Hooking Up a Generator to a House

The easiest and safest way to hook up a generator to a house is through a transfer switch or interlock kit. Then, a portable generator need only be plugged in and the manual switch thrown. A stationary generator can include an automatic transfer switch. But using any other method can create safety hazards not only for you and your family, but for others, and may be a violation of code.

  1. Buy and Install Your Transfer Switch

    • When you buy your generator, know that it is useless unless you hook it up. Buy your transfer equipment at the same time so you won't be tempted to try to hook up without it. Install it as soon as possible. If you can't do it yourself, hire a qualified electrician to do the job.

    Hook Up Your Generator

    • Plug your generator into your transfer socket. Start your generator. Wait until it comes up to speed and stabilizes. Throw your transfer switch to disconnect the line power from the house and connect your generator. If you have a properly installed automatic transfer switch, you will not have to do anything. It will come on automatically when the power fails.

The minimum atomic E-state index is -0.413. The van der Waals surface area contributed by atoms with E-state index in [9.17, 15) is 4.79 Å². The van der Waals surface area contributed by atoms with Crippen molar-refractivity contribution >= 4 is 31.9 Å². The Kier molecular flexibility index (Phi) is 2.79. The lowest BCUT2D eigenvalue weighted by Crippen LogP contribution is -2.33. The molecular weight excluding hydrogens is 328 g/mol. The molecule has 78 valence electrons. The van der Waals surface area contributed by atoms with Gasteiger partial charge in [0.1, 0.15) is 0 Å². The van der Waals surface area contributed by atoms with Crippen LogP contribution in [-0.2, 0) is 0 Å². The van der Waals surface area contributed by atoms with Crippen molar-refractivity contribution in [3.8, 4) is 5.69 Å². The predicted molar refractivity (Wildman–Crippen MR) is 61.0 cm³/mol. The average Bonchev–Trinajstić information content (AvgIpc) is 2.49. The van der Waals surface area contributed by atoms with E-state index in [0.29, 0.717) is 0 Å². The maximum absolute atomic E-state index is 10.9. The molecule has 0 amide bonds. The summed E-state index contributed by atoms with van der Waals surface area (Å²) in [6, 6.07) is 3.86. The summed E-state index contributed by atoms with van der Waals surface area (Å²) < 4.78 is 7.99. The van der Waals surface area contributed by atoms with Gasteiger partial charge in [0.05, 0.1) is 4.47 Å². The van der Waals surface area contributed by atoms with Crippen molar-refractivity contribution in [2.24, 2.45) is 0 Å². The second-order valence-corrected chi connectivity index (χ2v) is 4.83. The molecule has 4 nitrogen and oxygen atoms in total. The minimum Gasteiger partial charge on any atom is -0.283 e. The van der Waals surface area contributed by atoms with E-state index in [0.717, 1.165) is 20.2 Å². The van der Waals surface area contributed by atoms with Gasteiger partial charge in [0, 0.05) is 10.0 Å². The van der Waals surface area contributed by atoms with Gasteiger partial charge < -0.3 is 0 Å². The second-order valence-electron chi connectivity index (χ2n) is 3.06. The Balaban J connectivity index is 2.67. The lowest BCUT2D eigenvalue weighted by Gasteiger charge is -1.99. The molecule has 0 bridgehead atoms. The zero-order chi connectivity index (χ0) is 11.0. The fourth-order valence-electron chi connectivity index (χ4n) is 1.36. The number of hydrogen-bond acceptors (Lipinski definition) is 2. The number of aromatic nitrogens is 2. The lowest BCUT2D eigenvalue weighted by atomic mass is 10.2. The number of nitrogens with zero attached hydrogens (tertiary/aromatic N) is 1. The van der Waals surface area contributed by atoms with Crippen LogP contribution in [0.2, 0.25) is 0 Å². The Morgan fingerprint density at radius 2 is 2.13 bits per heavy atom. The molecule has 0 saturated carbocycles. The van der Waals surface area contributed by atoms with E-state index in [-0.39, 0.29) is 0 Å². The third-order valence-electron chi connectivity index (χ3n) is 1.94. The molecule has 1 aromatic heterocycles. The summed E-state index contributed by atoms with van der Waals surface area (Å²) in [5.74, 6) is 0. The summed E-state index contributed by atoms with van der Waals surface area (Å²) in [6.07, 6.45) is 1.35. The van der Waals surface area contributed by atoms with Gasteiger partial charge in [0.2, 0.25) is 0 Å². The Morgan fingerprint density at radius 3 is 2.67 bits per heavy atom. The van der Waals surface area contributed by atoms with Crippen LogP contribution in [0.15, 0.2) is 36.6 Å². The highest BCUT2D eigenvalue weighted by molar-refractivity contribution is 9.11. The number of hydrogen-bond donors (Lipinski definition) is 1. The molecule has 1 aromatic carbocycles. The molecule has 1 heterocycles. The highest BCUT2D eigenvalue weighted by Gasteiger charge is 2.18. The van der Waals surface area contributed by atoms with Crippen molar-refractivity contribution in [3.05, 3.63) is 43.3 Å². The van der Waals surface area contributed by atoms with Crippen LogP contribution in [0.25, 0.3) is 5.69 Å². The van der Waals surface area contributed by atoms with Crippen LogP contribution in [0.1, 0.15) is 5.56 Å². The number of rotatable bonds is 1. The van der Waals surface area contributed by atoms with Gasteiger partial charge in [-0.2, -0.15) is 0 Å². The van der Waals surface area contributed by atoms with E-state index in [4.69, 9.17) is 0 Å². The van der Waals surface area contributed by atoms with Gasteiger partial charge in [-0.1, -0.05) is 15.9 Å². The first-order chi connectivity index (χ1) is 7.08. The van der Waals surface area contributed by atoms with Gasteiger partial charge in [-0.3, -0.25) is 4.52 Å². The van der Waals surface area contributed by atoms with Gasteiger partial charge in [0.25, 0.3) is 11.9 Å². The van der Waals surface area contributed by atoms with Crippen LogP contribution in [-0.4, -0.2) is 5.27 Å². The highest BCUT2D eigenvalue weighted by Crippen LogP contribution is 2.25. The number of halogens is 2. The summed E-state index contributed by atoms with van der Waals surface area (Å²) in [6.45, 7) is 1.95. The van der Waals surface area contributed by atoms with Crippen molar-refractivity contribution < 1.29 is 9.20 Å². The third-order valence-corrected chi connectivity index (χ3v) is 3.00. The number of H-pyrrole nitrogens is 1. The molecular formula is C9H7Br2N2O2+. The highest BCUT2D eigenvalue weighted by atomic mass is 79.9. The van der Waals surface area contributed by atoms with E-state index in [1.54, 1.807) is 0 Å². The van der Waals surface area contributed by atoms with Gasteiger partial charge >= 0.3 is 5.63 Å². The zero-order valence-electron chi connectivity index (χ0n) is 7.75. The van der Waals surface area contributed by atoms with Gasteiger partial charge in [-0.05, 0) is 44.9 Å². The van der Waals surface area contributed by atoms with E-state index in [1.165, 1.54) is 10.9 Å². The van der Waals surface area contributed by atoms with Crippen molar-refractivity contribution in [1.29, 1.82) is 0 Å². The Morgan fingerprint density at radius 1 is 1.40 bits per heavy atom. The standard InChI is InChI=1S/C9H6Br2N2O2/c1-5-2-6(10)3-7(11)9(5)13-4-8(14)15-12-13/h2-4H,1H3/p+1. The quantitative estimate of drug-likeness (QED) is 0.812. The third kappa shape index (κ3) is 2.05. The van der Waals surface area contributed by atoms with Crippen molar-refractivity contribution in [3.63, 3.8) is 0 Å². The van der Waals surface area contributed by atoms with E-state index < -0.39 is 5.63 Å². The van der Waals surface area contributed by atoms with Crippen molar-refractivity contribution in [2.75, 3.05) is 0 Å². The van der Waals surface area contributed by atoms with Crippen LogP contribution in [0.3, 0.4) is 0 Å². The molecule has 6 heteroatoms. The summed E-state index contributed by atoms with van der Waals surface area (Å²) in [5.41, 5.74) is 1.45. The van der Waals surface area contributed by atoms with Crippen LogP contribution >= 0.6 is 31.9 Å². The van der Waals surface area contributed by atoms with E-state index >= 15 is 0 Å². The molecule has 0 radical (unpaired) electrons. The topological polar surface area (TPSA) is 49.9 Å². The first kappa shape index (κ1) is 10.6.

Bad Ideas

    • Hooking up a generator directly to your main breaker can risk severe electrical shock and death. You never know when the power will return, and if it is not separated from your generator when it comes back on, you could damage your generator or cause a fire. Also, "back feeding" could injure or kill a fireman or power line worker unaware that your generator is running. Hooking it up to a dryer outlet requires making a "suicide cord" which can expose dangerous voltage inside your house.

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